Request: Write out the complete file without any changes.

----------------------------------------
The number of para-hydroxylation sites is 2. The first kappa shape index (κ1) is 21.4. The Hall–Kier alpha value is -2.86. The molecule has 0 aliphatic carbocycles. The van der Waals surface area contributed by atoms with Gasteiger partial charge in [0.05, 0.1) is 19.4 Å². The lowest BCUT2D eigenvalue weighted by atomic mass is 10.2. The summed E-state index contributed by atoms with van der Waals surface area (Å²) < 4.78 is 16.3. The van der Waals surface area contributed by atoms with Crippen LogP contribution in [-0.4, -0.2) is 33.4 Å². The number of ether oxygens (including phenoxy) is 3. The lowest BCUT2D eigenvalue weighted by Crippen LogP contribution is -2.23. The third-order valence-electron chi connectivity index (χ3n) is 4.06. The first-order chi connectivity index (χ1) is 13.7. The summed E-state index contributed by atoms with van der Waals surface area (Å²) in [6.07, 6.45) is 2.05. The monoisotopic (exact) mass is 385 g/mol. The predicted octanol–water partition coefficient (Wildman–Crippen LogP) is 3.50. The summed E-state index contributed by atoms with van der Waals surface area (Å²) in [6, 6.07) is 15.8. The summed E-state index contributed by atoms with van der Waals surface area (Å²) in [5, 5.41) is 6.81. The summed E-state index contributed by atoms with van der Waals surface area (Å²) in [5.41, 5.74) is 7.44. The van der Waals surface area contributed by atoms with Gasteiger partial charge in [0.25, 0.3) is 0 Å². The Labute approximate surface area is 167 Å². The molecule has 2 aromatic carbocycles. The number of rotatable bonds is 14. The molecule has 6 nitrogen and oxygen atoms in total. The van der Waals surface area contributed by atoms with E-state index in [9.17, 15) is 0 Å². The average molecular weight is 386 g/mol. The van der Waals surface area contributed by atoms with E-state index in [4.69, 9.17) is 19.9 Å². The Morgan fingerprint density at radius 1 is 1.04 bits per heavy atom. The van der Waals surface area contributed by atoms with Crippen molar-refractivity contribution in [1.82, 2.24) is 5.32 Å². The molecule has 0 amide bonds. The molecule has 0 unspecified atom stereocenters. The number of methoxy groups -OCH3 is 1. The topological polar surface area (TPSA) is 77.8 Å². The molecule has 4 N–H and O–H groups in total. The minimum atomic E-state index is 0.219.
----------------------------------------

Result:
The number of para-hydroxylation sites is 2. The first kappa shape index (κ1) is 21.4. The Hall–Kier alpha value is -2.86. The molecule has 0 aliphatic carbocycles. The van der Waals surface area contributed by atoms with Gasteiger partial charge in [0.05, 0.1) is 19.4 Å². The lowest BCUT2D eigenvalue weighted by atomic mass is 10.2. The summed E-state index contributed by atoms with van der Waals surface area (Å²) < 4.78 is 16.3. The van der Waals surface area contributed by atoms with Crippen LogP contribution in [-0.4, -0.2) is 33.4 Å². The number of ether oxygens (including phenoxy) is 3. The lowest BCUT2D eigenvalue weighted by Crippen LogP contribution is -2.23. The third-order valence-electron chi connectivity index (χ3n) is 4.06. The first-order chi connectivity index (χ1) is 13.7. The summed E-state index contributed by atoms with van der Waals surface area (Å²) in [6.07, 6.45) is 2.05. The monoisotopic (exact) mass is 385 g/mol. The predicted octanol–water partition coefficient (Wildman–Crippen LogP) is 3.50. The summed E-state index contributed by atoms with van der Waals surface area (Å²) in [6, 6.07) is 15.8. The summed E-state index contributed by atoms with van der Waals surface area (Å²) in [5, 5.41) is 6.81. The summed E-state index contributed by atoms with van der Waals surface area (Å²) in [5.41, 5.74) is 7.44. The van der Waals surface area contributed by atoms with Gasteiger partial charge in [0.25, 0.3) is 0 Å². The Labute approximate surface area is 167 Å². The molecule has 2 aromatic carbocycles. The number of rotatable bonds is 14. The molecule has 6 nitrogen and oxygen atoms in total. The van der Waals surface area contributed by atoms with E-state index in [9.17, 15) is 0 Å². The average molecular weight is 386 g/mol. The van der Waals surface area contributed by atoms with E-state index in [4.69, 9.17) is 19.9 Å². The Morgan fingerprint density at radius 1 is 1.04 bits per heavy atom. The van der Waals surface area contributed by atoms with Crippen molar-refractivity contribution in [1.82, 2.24) is 5.32 Å². The molecule has 0 amide bonds. The molecule has 0 unspecified atom stereocenters. The number of methoxy groups -OCH3 is 1. The topological polar surface area (TPSA) is 77.8 Å². The molecule has 4 N–H and O–H groups in total. The minimum atomic E-state index is 0.219.